The pilgrims in The Canterbury Tales by Geoffrey Chaucer want to pay their respect to Saint Thomas Becket, who was killed on the order of king Henry II, by visiting his tomb. “Whoever best acquits himself, and tells/ The most amusing and instructive tale, / Shall have a dinner, paid for by us all” are the words that initiate the reason for all this story-telling.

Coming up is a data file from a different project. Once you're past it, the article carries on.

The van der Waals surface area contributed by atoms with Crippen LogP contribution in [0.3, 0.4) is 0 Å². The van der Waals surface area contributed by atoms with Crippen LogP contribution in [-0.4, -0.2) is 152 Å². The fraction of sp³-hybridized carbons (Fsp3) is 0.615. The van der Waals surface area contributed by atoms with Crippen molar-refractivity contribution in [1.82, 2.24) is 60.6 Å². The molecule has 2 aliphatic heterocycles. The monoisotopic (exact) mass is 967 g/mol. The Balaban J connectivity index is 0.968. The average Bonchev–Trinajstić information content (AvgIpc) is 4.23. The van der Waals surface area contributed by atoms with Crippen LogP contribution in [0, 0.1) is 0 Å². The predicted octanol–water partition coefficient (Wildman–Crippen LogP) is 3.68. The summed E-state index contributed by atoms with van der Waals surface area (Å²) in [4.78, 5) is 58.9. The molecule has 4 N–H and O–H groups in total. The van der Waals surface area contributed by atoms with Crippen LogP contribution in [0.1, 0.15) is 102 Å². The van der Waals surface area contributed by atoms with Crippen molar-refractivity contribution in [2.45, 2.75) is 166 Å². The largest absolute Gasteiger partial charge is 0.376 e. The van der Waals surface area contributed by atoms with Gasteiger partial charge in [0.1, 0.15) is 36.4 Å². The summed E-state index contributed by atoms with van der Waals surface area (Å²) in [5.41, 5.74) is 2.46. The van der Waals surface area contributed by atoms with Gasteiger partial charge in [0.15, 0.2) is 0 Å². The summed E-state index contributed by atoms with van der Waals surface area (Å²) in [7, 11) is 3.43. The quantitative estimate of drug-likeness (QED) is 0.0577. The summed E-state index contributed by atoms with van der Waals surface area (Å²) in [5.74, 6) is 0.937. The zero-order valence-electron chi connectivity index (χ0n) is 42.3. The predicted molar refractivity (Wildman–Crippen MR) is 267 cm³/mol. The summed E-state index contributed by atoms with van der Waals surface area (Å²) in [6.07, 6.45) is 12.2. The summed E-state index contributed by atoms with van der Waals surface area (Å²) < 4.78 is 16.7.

The host declares that every pilgrim tells a story on the way to Canterbury and one story on the way back to Southwark. In the end, the best story-teller will be rewarded with a dinner paid by his fellow travellers. The outcome is a fascinating assemblage of short stories, fables, parables, romances, comedies and dick jokes, told by various representatives of the social classes in Medieval England. The whole concept reminded me of a familiar idea. The twenty-firs century is less the century of pilgrims, but more the century of the phone addicts. We communicate with people from all over the world and don’t have to ride on our horse for days to relate tales, but when the people we should talk to sit right next to us, our thumbs are still glued to the small screen. The solution to this problem reminds me of the host’s quest. The phones are collected and put in the middle of the table. Whoever picks the phone up first has to pay the food and drinks for the whole group. Chaucer died in 1400, leaving The Canterbury Tales incomplete. As a consequence, the reader never finds out, which story finally wins. Maybe that is not the point. In the end, we won’t remember the winner of the best the story, but we will remember the great tales that have been told, and the laughs we shared. We will remember what a special evening we spend together without checking our phones. And we didn’t even have to make a pilgrimage to Canterbury to start talking to each other again